Thursday, June 14, 2007

New literacies in Education...

I came across another great blog post that addresses this idea of new literacies and basics in education that I've been contemplating lately. The original post is very long, and covers a lot of ground on Moodle as an example. I'm presenting wholesale-size swaths of the original post by Miguel Guhlin because it is done so well--but I want to editorial rights, and don't care too much about moodle right now.
(photo by fotologic)
New Literacies Jun 13, 2007 (yesterday)
from Techlearning blog by Miguel Guhlin

How we read, write, and communicate has changed. This is an earth-shattering truth for people in any walk of life, but even more critical for educators to grasp. It is critical because educators are the ones charged with preparing children for the future. The prevalence of the Internet forces these changes in what our definition of what constitutes literacy in our world today. Moodle, a course management system, can provide a solution that can be used to maximize the impact of new literacies while helping educators survive this 21st Century earthquake.

New literacies include--as defined by Leu, Mallette, Karchmer, and Kara-Soteriou in their 2005 book, Innovative Approaches to Literacy Education-- the following:

...the skills, strategies and dispositions necessary to successfully exploit the rapidly changing ICTs continuously emerging in our world for personal growth, pleasure and work. These new literacies allow us to use the Internet and other iCTs to identify important problems, locate information, analyze the usefulness of that information, synthesize information to solve problems, and communicate the solutions to others.
In addition, citing Bloom's Revised Taxonomy, being able to create using these new literacies is of essence. In fact, it is not enough to be able to evaluate web sites, synthesize information, but important that we able to create and craft compelling narratives--digital stories--that encompass, as George Lucas shares, the "language of images and sound." Text is no longer enough, and new literacies require a level of fluency that teachers today have not yet grasped systemically in K-16 education. For people everywhere, these are defining literacies that must be learned. You either learn them, or risk a profound disconnect from the world.

In fact, many teachers, parents, administrators may be--dramatically--groaning in fear, gnashing their teeth at the need for new literacies. They see that the Internet, as its ubiquity increases, as it becomes an ever-changing tool molding itself to the mind of its users, now forces reading, writing and communication to be as changeable as the technology it is dependent upon.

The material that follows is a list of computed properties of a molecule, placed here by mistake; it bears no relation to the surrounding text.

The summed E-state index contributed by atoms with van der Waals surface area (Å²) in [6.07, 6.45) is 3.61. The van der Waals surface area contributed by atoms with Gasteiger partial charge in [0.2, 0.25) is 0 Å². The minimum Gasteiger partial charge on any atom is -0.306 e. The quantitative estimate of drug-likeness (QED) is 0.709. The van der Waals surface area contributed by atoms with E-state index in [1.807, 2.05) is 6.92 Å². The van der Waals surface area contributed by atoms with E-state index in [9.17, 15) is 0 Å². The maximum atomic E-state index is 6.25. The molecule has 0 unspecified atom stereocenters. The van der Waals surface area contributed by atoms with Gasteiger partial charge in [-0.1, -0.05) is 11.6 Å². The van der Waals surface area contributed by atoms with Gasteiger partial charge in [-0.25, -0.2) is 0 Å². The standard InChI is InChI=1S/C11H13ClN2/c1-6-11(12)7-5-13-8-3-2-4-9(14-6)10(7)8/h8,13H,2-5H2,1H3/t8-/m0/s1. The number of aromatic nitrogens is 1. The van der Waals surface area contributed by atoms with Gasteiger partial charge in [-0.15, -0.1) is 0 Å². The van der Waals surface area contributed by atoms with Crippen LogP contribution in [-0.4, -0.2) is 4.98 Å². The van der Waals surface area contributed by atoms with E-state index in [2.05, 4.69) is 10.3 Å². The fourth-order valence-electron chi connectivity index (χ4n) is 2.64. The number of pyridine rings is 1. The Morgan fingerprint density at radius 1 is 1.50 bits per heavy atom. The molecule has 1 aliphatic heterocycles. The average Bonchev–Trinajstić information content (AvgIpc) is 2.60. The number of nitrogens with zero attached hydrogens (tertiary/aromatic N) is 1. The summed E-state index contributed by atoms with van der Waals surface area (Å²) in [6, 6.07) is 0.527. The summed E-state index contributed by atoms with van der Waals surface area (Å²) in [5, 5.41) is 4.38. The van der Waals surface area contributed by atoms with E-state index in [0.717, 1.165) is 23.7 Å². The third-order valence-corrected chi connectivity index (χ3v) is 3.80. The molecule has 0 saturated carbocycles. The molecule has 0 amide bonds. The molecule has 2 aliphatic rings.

The connection between reading, writing, communication and new literacies is multi-modal, engaging everyone as learners as a result of its constant, transformative nature. Multiple modalities go beyond traditional ways of communicating--such as pen and paper, keyboard and mouse--to combine old literacies with new ones. This results in increased usability, increased experience that engages learners.

The connection is also multi-directional, involving not just one or two people, but a global community networked together. As Don Tapscott and Anthony D. Williams write in their book Wikinomics, mass collaboration changes everything.' Mass collaboration involves peer production, people partnering together to create content, remix it in ways specific to their situation yet useful to others connected via a worldwide network.

As new technologies emerge, how can any one "new literacy" be used to keep up with another? In other words, how can we use technology to help us keep up with the changes brought about technology?...New literacies require us to better prepare ourselves and our students for a future where survival requires everyday technology use.
Again, this is not my writing, but that of Miguel Guhlin--retrieved Jun 13, 2007 (yesterday) from Techlearning blog. I share his words because he says clearly, what I'm thinking.

-Joel D. Galbraith

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